This picture shows the shocking depths the thugs were prepared to plumb - stealing the clothes from a man's back.

The taller, broader man already holds a pair of white and green trainers and a white T-shirt in his hands. Now, it seems, he wants the trousers too.

The shorter man dutifully removes his jeans, leaving only his dark blue underpants and his white socks.
© TwitterHumiliation: A young man is forced to strip to his underpants in the street, having apparently already handed his T-shirt and trainers to a looter. There were unconfirmed reports last night of victims being made to strip in Deptford, south London, and in Birmingham

The image appeared on Twitter as internet rumours claimed that, on top of widespread violence and looting across London, thugs were even removing clothing from their victims.

Several people on Twitter claimed there have been incidents of victims being stripped naked in Deptford, South London and Birmingham but, because of the very nature of the alleged incidents, the reports remain unsubstantiated.

In the photograph the 'victim' - his face pixellated - stands on the kerbside in a quiet side road and appears cowed before the other man after handing over his clothing.

Twitter and other social networking sites have helped to give a vivid visual account of the riots.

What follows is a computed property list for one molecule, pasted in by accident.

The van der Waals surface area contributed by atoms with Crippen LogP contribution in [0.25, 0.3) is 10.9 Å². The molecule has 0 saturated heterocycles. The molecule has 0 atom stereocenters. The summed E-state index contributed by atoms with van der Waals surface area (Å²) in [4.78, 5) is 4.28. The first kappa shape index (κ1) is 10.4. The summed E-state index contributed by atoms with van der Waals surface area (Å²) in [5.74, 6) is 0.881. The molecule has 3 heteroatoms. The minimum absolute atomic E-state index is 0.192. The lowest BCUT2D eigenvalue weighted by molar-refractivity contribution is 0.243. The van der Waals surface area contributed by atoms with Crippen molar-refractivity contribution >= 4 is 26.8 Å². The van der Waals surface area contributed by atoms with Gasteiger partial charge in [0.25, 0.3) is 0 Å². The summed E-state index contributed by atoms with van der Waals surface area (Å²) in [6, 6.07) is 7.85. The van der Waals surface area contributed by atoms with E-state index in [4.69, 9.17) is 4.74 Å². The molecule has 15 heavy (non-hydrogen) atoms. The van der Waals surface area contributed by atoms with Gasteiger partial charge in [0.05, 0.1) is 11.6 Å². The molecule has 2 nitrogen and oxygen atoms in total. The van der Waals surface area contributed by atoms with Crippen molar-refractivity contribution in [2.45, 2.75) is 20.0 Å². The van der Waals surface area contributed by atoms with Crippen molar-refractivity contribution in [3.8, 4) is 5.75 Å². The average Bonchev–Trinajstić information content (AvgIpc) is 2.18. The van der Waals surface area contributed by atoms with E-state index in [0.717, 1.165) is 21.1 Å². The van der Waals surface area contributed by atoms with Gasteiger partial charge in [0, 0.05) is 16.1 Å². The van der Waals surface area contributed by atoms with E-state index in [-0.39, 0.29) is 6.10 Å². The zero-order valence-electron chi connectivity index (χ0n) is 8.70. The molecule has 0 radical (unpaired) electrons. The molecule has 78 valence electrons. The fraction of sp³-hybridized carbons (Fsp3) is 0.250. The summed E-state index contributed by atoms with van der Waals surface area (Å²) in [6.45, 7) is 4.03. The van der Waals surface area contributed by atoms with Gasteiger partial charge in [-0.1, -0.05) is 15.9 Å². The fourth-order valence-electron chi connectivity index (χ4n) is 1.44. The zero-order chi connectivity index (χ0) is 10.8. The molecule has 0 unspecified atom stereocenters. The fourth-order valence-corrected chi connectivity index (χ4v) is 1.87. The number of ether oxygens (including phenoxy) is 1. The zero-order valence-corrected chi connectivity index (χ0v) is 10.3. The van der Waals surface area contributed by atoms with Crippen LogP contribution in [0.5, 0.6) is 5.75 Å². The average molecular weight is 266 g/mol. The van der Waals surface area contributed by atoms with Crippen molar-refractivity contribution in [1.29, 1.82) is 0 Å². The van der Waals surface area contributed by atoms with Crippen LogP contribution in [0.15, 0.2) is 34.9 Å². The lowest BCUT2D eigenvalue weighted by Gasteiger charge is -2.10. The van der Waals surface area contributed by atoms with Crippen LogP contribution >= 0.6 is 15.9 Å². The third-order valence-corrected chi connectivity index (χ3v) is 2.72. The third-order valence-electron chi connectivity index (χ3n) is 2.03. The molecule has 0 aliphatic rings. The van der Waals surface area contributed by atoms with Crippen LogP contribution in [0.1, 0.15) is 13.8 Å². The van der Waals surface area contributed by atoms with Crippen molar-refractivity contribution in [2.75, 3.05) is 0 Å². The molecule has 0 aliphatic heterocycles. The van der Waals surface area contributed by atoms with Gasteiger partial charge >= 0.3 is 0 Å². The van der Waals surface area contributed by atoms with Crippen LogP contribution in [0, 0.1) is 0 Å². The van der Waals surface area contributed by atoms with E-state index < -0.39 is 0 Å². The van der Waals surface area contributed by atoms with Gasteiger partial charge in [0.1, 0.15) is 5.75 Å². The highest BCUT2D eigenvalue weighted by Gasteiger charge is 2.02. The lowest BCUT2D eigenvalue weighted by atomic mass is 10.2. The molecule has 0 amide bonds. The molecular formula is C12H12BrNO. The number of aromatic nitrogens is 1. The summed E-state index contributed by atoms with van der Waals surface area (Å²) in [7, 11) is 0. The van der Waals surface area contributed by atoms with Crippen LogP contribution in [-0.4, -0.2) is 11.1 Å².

One shocking video showed an unnamed teenager being apparently assisted by kind-hearted passers-by after being spotted injured and bleeding on the ground.

But seconds after the vulnerable boy is helped up, callous looters instead start rifling through his rucksack.

With over a dozen thugs standing nearby, the teenager tries to stop the bleeding from his head as thieves continue the daylight robbery.

It is one of countless photos and videos that have been posted - sometimes almost instantly - to document scenes such as this one. Some of them were posted by the rioters themselves, others by innocent witnesses.

© YouTubeLowest of the low: The teenager continues to tend to the wounds on his face as thieves make off with the contents of his rucksack

© YouTubeDaylight robbery: The boy becomes aware of what is happening as the gang closes in around him
But as well as providing a chronicle of the events, posts on Twitter have helped organise the disorder. Rioters and looters have tweeted to help mobilise large mobs bent on destruction

But Twitter yesterday refused to shut down the accounts of any of the rioters using the service to incite hatred or violence, saying that the tweets must continue to flow.

A Twitter spokesman explained the company's attitude to the rioters' use of the service by referring to a blog post written by the service's co-founder Biz Stone at the start of this year.

The post, which is entitled 'The Tweets Must Flow', says: 'Our goal is to instantly connect people everywhere to what is most meaningful to them. For this to happen, freedom of expression is essential.

'Some tweets may facilitate positive change in a repressed country, some make us laugh, some make us think, some downright anger a vast majority of users.

'We don't always agree with the things people choose to tweet, but we keep the information flowing irrespective of any view we may have about the content.'